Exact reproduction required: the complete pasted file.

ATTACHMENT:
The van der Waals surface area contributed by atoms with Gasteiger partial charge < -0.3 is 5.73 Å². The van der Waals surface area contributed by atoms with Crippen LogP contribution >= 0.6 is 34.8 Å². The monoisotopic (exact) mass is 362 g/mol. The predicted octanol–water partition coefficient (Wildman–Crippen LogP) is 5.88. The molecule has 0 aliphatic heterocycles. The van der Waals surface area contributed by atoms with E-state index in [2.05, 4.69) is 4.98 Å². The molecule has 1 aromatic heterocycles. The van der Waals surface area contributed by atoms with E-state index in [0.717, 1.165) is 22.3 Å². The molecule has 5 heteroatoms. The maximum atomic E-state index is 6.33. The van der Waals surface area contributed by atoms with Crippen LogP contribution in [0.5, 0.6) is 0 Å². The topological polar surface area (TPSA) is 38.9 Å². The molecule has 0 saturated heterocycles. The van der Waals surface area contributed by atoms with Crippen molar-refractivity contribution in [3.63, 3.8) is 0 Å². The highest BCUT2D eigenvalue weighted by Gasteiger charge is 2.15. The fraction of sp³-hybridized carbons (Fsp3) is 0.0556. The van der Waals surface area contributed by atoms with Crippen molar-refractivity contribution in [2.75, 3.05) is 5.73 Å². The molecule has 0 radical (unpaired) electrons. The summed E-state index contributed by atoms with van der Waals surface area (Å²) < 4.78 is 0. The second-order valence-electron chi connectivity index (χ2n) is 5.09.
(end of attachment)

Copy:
The van der Waals surface area contributed by atoms with Gasteiger partial charge < -0.3 is 5.73 Å². The van der Waals surface area contributed by atoms with Crippen LogP contribution >= 0.6 is 34.8 Å². The monoisotopic (exact) mass is 362 g/mol. The predicted octanol–water partition coefficient (Wildman–Crippen LogP) is 5.88. The molecule has 0 aliphatic heterocycles. The van der Waals surface area contributed by atoms with E-state index in [2.05, 4.69) is 4.98 Å². The molecule has 1 aromatic heterocycles. The van der Waals surface area contributed by atoms with E-state index in [0.717, 1.165) is 22.3 Å². The molecule has 5 heteroatoms. The maximum atomic E-state index is 6.33. The van der Waals surface area contributed by atoms with Crippen LogP contribution in [0.5, 0.6) is 0 Å². The topological polar surface area (TPSA) is 38.9 Å². The molecule has 0 saturated heterocycles. The van der Waals surface area contributed by atoms with Crippen molar-refractivity contribution in [3.63, 3.8) is 0 Å². The highest BCUT2D eigenvalue weighted by Gasteiger charge is 2.15. The fraction of sp³-hybridized carbons (Fsp3) is 0.0556. The van der Waals surface area contributed by atoms with Crippen molar-refractivity contribution in [2.75, 3.05) is 5.73 Å². The molecule has 0 radical (unpaired) electrons. The summed E-state index contributed by atoms with van der Waals surface area (Å²) < 4.78 is 0. The second-order valence-electron chi connectivity index (χ2n) is 5.09.